Google OneBox: Improving Your Music Search Results

LLast week Google announced the launch of a new search feature, called Music Onebox, which allows you to stream songs for free via partner services Lala and MySpace’s iLike (as well as Pandora, imeem and Rhapsody). What does it mean to you, as a listener?

Obviously, finding a song of a favorite artist is getting easier than ever. Not only you can listen to a tune with one click directly from a search results page, now you don’t even need to type in the name of the song to find it (you can use a line from the lyrics, for example). A post on the official Google blog lists the smart new search capabilities.

Google search results example

Google search results example

The downsides? First of all, due to the licensing issues some of the songs will only include 30-second samples. Secondly, the service will be rolled out only in the US, so far.

There are surprising advantages though, according to the recent TechCrunch report. The blog reveals that Music Onebox will feature exclusive songs from “a number of well known artists.” Over 20 acts are said to be offering tunes that can only be found through Google search, and some of these tracks will be given away for free.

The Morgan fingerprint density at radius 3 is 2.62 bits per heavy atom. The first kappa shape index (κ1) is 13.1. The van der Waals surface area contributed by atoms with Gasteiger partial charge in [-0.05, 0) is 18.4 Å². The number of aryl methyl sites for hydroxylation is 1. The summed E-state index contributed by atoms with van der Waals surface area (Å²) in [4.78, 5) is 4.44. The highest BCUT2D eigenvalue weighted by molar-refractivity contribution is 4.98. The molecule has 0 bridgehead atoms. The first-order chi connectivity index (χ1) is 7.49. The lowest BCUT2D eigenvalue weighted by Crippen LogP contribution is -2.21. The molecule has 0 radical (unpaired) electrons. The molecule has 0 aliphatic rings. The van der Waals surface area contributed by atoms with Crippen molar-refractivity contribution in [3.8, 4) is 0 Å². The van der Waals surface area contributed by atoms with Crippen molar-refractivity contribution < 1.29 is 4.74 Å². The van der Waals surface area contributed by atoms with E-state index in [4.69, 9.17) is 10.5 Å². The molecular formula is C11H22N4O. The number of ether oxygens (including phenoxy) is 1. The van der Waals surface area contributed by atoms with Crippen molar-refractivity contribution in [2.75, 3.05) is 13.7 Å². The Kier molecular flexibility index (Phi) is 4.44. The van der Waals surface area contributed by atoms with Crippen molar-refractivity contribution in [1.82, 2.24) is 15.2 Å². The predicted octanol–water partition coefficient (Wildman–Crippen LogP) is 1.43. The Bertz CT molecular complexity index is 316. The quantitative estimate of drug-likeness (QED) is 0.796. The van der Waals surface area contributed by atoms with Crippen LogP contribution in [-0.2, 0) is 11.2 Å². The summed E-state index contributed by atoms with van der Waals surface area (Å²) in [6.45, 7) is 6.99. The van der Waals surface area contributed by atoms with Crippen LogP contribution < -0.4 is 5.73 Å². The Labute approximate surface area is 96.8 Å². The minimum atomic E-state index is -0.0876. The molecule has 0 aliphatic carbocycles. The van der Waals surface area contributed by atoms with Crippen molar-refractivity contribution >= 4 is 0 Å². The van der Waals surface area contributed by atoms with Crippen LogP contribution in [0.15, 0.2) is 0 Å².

On the business side of things, Google is not working directly with record labels for licensing, but the company says that the labels approve the new feature, according to DMW . “Everybody’s been very supportive. Indeed, our business model is to improve the search experience with the help of streaming partners, which offer interesting business models of their own,” R.J. Pittman, director of product management for Google, told Reuters.

“Google is the most powerful internet partner that these music services could have,” Michael Nash, Warner Music Group’s executive vice president of digital strategy and business development, told “We think that it’s potentially very significant from the standpoint generating revenue and gives a big boost to legitimate digital music services.”

Now, why should bands that are not among those 20 “well known artists” care? Hypebot just reported that indie artists and labels might be able to control and improve the content of their search results with OneBox.

Says Matt Rosoff on CNet’s Digital Noise:

Eventually, artists will be able to use Lala’s platform to ensure that specific content, such as a new song, shows up in the music search results at Google… (they)  will also be able to work with Lala to sell products other than MP3 downloads through Google’s search results. For example, Lala is working on a deal with Rhino Records where users will be able to buy vinyl Joy Division records directly from Lala.

Interesting? Indeed. In any case, if you are an artist, getting your music to Lala and MySpace seems pretty essential.

By the way, the improved search results will link to bands’ websites as well.

Check out the OneBox in action.